Mental health support for hospital staff and emergency workers during Covid-19 pandemic
Leeds hospital staff dealing with unprecedented levels of pressure during the Covid-19 pandemic have been offered professional mental health support.
The Leeds Teaching Hospitals NHS Trust said it acted early in the outbreak to listen to the needs of staff and ensure there was a network of mental health support in place, including access to clinical psychologists.
West Yorkshire Police and West Yorkshire Fire and Rescue Service chiefs have also spoken about measures they have put in place to ensure emergency workers' mental health has been supported during the pandemic.
Leeds Teaching Hospitals set up staff drop-in hubs open seven-days-a-week, where health workers who feel they need support can talk to a clinical psychologist.
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And a 24/7 telephone helpline offers help out of hours.
The trust has held sessions for staff on how to manage increased levels of anxiety, fear of becoming infected and infecting their family or how to work with distressed relatives under high pressure situations.
Dr Catherine Derbyshire, head of neuropsychology at Leeds Teaching Hospitals Trust, said one of the successes was in making a psychologist available to each of the clinical service units across its hospitals.
She said: “It has allowed senior staff direct access to a psychologist to help them think systematically about how they can best support their staff through this period of high pressure - and afterwards, when staff begin to reflect on their experiences.
“There’s no doubt from the feedback that people have found the services very helpful. A typical comment has been: ‘it has been absolutely vital and really appreciated’”
The trust’s charity Leeds Cares helped to refurbish the staff drop-in hubs and, thanks to generous donations, is providing £25,000 in funding for an additional psychologist post at the trust for extra one-on-one support for staff.
Paul Watkins, director of fundraising at Leeds Cares, said: “Supporters are keen to ensure that their donations are going directly to support frontline staff during this time.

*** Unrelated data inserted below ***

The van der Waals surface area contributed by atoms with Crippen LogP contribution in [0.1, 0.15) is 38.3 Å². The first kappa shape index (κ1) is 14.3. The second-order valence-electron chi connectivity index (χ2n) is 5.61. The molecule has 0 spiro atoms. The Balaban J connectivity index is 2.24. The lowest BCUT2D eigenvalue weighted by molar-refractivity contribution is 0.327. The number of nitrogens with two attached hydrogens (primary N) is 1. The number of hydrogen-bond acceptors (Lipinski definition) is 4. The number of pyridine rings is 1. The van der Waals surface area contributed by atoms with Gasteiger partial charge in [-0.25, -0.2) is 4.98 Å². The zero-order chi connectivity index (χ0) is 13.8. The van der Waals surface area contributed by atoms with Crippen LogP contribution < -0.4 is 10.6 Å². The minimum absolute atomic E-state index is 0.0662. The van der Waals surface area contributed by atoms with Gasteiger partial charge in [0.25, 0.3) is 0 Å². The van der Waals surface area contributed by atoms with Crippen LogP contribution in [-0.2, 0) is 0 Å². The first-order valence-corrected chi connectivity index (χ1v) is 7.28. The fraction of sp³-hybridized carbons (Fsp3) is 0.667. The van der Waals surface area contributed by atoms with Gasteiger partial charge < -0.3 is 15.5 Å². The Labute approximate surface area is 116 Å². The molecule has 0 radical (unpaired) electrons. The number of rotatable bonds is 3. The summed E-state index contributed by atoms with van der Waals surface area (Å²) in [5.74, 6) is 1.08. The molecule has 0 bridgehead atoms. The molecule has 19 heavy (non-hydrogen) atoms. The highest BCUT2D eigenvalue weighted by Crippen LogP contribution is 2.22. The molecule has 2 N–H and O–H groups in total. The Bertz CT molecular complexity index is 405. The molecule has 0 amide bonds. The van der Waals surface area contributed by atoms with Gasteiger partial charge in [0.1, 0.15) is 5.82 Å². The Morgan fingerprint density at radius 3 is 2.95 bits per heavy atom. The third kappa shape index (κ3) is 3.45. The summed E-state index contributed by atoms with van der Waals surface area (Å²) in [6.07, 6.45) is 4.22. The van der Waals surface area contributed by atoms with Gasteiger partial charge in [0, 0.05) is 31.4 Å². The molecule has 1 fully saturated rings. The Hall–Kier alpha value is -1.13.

"Projects like this are a great way of showing how much we value these staff and their continued wellbeing.”
Nick Smith, executive director of operations at Yorkshire Ambulance Service NHS Trust, said: “Ordinarily we have a wide range of support mechanisms available to our staff who often work in very challenging circumstances.
" However, we are acutely aware of the impact that the current coronavirus pandemic may cause individuals in terms of heightened levels of stress and anxiety so we have put additional health and wellbeing measures in place beyond those routinely provided.”
An NHS spokesperson said: “It is absolutely right that all NHS staff get the best possible care, including mental health and wellbeing support when they need it, which is exactly why on top of existing support we launched a new dedicated helpline, with thousands of colleagues benefitting.
“While many people will be able to overcome the stresses and challenges of this time with support from partners, family, friends and local wellbeing offers, others will need to access our NHS mental health services, and the NHS is committed to swift access to talking therapies for our staff and key workers now and in the future.”Assistant Chief Constable Angela Williams, of West Yorkshire Police, said the force's wellbeing programme focuses on all types of health, including mental health.
She said: "During the pandemic, the full wellbeing programme has been in place and even more support has been offered virtually over the use of Skype video calls and other social platforms.
"We have lots of support services for officers and staff, both online and in person."
Assistant Chief Constable Williams said: "In order to reassure and inform our officers, staff, their families and the public whom they come into contact with whilst at work, we have been part of the National COVID antigen testing from the start and continue to be able to swiftly access such tests from a number of locations across West Yorkshire.
"Colleagues have also continued to do a brilliant role for one another by volunteering to be part of the Peer Support Network, where a ‘Peer’ has effectively had extra training and is now able to reach out and assist a colleague in need."
Mussarat Suleman, West Yorkshire Fire Service's assistant occupational health, safety and wellbeing manager, said: “We are making every effort to look after our staff’s mental health and wellbeing and have encouraged regular engagement and communication across the brigade to keep people in touch and informed.
“Since the coronavirus outbreak we have surveyed our staff to ask them how they feel their mental health has been affected and although we have seen a slight dip in feelings of wellbeing, which is completely understandable, we are now able to use this insight to support our staff’s mental health further through the long-term as we face the future challenges that this pandemic may bring.”